no AUTOBIOGRAPHY OF JOHN FRITZ
suggested that I could make a better inill two-high that would give less trouble, and consequently do more work. I admitted that it could be done, but the advantage to be gained would not warrant the expenditure, and the only thing that could possibly be done to make the enterprise a success was to build the three-high mill.
The next Sunday morning Mr. Townsend came to the mill, where he found me in the midst of the regular Sunday repairs. After I was pretty well through with them he took me aside and showed me the protest. My hands being greasy, I asked him to read it to me, which he did. After all these years have passed, there is no person other than myself who can fully appreciate the trying position the managers were placed in. On the one hand, I was urging them to build a mill, on an untried plan, as a strong minority called it, tliis minority also legally notifying the managers that they would hold them personally responsible for the result. On the other hand, I was absolutely refusing to build the mill they wanted, and besides all this, they ridi¬ culed the idea of adopting a new and untried method that was against all practice in this and the old country, from which at that time we obtained our most experienced iron workers. Moreover, the prominent iron makers in all parts of the country had said to Mr. Morrell that the whole thing was a ^vild experiment and was sure to end in a failure, and that yoimg, determined, cracked-brained Fritz would ruin him. The heaters and rollers all opposed the three-high mill and appointed a committee to see the managers and say to them that the three-high miU would never work, and that they, themselves, would suffer by reason of its adoption, but that if the managers would put in a two-high geared train, which they said was the proper thing to do, the mill would go all right.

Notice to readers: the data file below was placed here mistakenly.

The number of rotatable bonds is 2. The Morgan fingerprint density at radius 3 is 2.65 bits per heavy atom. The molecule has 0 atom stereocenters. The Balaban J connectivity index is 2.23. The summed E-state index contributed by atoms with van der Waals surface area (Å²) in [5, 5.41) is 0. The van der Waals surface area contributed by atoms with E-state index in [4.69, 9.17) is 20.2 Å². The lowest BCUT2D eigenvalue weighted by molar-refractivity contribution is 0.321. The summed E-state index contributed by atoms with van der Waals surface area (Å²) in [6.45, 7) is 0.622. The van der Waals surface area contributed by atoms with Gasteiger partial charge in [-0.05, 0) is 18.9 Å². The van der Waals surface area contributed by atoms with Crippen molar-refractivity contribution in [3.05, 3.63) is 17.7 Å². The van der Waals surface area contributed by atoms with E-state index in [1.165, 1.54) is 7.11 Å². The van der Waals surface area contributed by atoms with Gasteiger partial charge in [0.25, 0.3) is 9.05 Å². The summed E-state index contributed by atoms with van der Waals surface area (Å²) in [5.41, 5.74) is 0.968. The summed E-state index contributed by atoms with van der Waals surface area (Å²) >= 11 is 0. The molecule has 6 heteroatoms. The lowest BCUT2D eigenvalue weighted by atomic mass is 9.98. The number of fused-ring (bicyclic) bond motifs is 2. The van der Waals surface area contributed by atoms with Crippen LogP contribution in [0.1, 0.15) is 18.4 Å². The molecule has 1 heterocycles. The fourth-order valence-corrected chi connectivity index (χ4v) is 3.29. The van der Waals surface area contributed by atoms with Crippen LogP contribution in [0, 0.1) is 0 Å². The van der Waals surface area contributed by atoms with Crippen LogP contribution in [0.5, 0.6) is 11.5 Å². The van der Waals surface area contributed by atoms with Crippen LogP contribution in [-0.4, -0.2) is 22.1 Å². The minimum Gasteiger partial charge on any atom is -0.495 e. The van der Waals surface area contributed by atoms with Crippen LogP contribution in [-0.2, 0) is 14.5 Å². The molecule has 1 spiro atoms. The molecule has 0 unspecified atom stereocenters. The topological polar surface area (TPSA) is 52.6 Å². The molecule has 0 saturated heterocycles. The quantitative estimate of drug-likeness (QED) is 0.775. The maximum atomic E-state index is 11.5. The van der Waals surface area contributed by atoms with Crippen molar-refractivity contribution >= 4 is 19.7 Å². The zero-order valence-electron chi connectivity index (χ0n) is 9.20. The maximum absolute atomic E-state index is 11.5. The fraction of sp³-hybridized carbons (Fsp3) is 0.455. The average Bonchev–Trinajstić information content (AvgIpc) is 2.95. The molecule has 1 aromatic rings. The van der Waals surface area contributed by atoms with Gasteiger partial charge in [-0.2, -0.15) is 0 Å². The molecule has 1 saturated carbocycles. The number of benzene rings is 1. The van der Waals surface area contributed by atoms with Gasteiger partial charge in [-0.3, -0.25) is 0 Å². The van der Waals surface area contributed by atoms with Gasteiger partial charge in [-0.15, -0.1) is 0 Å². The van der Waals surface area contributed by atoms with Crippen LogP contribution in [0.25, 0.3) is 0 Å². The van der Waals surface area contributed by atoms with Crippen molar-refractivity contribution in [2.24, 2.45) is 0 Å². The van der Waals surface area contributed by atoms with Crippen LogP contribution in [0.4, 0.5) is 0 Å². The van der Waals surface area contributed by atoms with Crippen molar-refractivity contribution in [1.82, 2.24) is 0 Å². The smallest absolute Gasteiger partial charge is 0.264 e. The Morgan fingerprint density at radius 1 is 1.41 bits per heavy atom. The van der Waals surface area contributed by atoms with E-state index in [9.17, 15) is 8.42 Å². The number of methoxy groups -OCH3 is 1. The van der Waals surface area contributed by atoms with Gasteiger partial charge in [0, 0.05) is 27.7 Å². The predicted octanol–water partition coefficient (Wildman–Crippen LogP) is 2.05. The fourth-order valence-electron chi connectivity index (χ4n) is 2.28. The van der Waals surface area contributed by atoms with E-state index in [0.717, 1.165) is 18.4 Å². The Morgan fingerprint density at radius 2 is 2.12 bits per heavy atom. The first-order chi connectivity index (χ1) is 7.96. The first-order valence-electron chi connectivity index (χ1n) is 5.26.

As I now look back to that eventful Sunday mormng,